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Books & Poetry

Poems: Aerial migrations

Books & Poetry

Daytime and night-time aerial migrations are the inspiration for this week’s Poet’s Corner contributions from James Walton and Nicholas Perkins.

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In the whimsy of cockatoos (James Walton)

sulphur-crested whites, merging flocks

They are late this morning
a cacophony from the south-east
two relayed arcs
boisterous in their shining
in axis out of a woad sky
shouting of pillage
where the pines topple into ocean
now an altitude of scythes
making delay a past
beat cumulous shields
converge for instruction
maul out the link
flailing from a lemon sulphur pavlova
to peel away in renewed certainty.

Bat time (Nicholas Perkins)

fruit bats, nightly migration

When I remember,
I watch at night
your unerring wanderings,
the clockwork of stones
whose ancient sounds
stir your urge to leave.

Fig trees shake themselves
of leather-winged leaves
and now the night’s in darker armour,
broad span.
Immortal code of ultra-song
lights lines through darkness.

When I remember,
I watch
your unfailing followings,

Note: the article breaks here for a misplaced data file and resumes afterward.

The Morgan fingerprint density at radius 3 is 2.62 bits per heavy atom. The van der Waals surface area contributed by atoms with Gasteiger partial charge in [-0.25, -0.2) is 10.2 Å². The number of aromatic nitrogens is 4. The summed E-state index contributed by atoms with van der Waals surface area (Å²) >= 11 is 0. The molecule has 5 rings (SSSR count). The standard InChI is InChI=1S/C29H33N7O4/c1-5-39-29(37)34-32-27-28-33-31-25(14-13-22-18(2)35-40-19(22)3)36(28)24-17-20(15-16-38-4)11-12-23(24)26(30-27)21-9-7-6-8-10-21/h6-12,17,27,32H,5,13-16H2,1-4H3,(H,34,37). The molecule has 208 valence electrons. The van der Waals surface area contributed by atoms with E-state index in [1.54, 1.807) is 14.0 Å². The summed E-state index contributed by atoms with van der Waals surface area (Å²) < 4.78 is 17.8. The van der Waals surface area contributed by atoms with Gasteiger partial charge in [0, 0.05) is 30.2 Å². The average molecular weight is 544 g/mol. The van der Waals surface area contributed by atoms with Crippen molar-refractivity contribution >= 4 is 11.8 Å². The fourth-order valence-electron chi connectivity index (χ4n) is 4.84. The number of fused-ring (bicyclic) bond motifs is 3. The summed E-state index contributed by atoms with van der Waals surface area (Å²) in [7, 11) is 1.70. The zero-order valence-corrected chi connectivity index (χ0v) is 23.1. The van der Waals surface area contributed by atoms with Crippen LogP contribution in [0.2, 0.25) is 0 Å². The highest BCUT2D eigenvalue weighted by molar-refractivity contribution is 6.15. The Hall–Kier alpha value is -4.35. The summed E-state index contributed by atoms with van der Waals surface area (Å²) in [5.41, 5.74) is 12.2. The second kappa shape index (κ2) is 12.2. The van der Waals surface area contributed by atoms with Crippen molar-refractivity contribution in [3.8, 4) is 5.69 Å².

but brow pressed
cold to glass,
knock blind
at your world
of senses.

James Walton lives on Victoria’s Bass Coast. A former librarian, cattle breeder and public-sector union official he has been published in anthologies, journals and newspapers as well as authoring four poetry collections, with a fifth forthcoming. Shortlisted for the ACU National Poetry Prize, MPU International Poetry Prize, James Tate Prize and Ada Cambridge Prize, he has also been a nominee for ‘The Best of the Net’ 2019, and Pushcart Prize 2021.

Nicholas Perkins lives in Sydney. Working in education, he has been a primary school principal with a background that also crosses the arts, neuroscience and behavioural ecology. His poems have appeared in various online publications including ‘Blue Bottle Journal’, ‘Mantissa Poetry Review’, ‘Minison Zine’, ‘Rye Whiskey Review’, ‘Chasing Shadows Magazine’, and previously in Poet’s Corner.

Readers’ original and unpublished poems of up to 40 lines can be emailed, with postal address, to Submissions should be in the body of the email, not as attachments. A poetry book will be awarded to each accepted contributor.
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